Three years ago, Ted Roden was sitting in a maternity ward with his wife and newborn baby when he came to a realization. Between his full-time job as a New York Times developer, the book he was writing, and his family, when would he ever again find time for the small yet necessary tasks of everyday life like booking a dinner reservation? Or paying his electric bill? Or scheduling a phone call with this reporter?
That’s when Roden came up with the idea for Fancy Hands, a team of personal assistants that helps you accomplish the kinds of basic tasks anybody can do, so you have more time to do the things only you can do. For example, Fancy Hands can’t write this article for me, but they can do all the things that might be keeping me from writing it, like calling the cable company or scheduling a dentist appointment.
“The idea came totally out of a need,” says Roden, who was Fancy Hands’ only user for the first six months of its quiet launch back in April 2010. Spoken like a true developer, he adds, “Rather than make a simple phone call to take my wife out to dinner, I built an elaborate platform.”
Transforming the idea from a personal pet project into a business only made sense, considering the outsized levels of productivity people strive for today. And the transition itself went fairly smoothly, as Roden had worked for a startup before (he was one of the first programmers at Vimeo, back when “you had to explain to people what Vimeo was”), and the way Fancy Hands makes money is pretty straightforward. “It’s a very complicated system underneath, but business-wise it’s very simple. People pay us, we do things.” Participants pay a monthly fee depending on the plan--$25 will get you 5 requests a month, while $65 will get you up to 25 requests.
The bigger challenge was, and continues to be, convincing consumers that you don’t have to be a Hollywood mogul or a corporate fatcat to reap the benefits of a personal assistant. “Delegating is hard," Roden says. "Even if you give someone a real assistant sitting next to them, it’s going to be a while before they figure out anything to give them. We try to demonstrate to people how there’s so much you have to do in a given day, but only so much you have to do yourself."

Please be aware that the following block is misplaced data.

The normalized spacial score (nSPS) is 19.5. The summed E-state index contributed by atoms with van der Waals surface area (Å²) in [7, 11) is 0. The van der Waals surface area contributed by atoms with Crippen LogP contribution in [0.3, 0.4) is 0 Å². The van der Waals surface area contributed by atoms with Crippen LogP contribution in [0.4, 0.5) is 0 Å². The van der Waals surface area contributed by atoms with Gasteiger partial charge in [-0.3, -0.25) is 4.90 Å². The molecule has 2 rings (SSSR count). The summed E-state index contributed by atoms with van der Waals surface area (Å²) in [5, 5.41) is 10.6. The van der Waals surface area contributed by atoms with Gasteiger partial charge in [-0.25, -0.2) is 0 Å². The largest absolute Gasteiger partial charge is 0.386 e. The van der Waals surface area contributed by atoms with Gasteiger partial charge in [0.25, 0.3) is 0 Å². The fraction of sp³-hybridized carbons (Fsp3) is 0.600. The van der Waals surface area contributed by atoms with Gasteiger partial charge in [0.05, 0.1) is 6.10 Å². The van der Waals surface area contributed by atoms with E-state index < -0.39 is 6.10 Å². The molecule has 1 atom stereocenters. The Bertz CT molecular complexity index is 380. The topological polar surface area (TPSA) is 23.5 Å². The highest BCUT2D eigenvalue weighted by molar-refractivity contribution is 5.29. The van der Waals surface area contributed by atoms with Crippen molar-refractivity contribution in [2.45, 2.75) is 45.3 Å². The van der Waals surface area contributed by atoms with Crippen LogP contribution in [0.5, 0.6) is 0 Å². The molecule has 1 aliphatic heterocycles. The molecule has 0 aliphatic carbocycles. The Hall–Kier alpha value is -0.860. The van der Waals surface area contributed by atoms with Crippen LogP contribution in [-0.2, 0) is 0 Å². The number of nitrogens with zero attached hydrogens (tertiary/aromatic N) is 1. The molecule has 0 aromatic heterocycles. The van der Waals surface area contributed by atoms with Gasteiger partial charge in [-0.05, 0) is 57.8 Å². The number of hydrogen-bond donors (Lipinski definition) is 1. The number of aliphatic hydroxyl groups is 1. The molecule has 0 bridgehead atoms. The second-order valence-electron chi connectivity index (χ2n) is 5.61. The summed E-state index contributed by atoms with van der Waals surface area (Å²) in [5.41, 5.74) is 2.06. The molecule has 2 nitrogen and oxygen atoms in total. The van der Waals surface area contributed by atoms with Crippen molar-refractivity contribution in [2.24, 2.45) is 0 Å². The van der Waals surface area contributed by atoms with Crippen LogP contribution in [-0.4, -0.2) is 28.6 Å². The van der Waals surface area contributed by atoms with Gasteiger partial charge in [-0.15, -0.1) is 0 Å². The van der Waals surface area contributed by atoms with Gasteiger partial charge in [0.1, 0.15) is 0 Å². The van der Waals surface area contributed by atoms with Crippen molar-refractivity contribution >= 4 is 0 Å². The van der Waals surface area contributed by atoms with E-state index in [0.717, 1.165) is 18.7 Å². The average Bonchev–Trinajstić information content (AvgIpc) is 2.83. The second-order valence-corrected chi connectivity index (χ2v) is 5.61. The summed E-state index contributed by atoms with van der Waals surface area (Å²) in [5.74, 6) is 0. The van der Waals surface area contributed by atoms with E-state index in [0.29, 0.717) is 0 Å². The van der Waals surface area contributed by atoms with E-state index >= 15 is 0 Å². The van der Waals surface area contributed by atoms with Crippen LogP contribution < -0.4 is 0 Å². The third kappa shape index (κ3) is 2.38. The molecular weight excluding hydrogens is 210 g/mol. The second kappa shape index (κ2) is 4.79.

We try to demonstrate to people how there’s so much you have to do in a given day, but only so much you have to do yourself.
While Roden is coy about the specific number of requests Fancy Hands handles daily, he says that during January and February of this year, his assistants logged over 40,000 minutes on the phone for his clients--that’s about a full month straight of talk-time. And phone jobs don’t even make up the majority of Fancy Hands’ work; most requests involve emailing, proofreading, and research.
One major thing Fancy Hands hasn’t had the infrastructure to support yet is the ability to pay for things on people’s behalf. But that’s all about to change in the coming days and months, Roden says. Another new feature Fancy Hands plans to launch this year is a pricing plan for companies who want to make Fancy Hands’ assistants available to its employees during business hours.
“This is going to be a make-or-break year for us without question. We’re either killing it this time next year or we probably don’t exist."
In the future, Roden hopes that completing “mind-numbing” tasks will become such an automated process that people will forget how they ever completed them in the past. He compares it to how digital immigrants of a certain age may forget how they ever bought airline tickets before the Internet came along. But until the day that technology can take care of all these annoying duties for us, Fancy Hands’ assistants are here to help.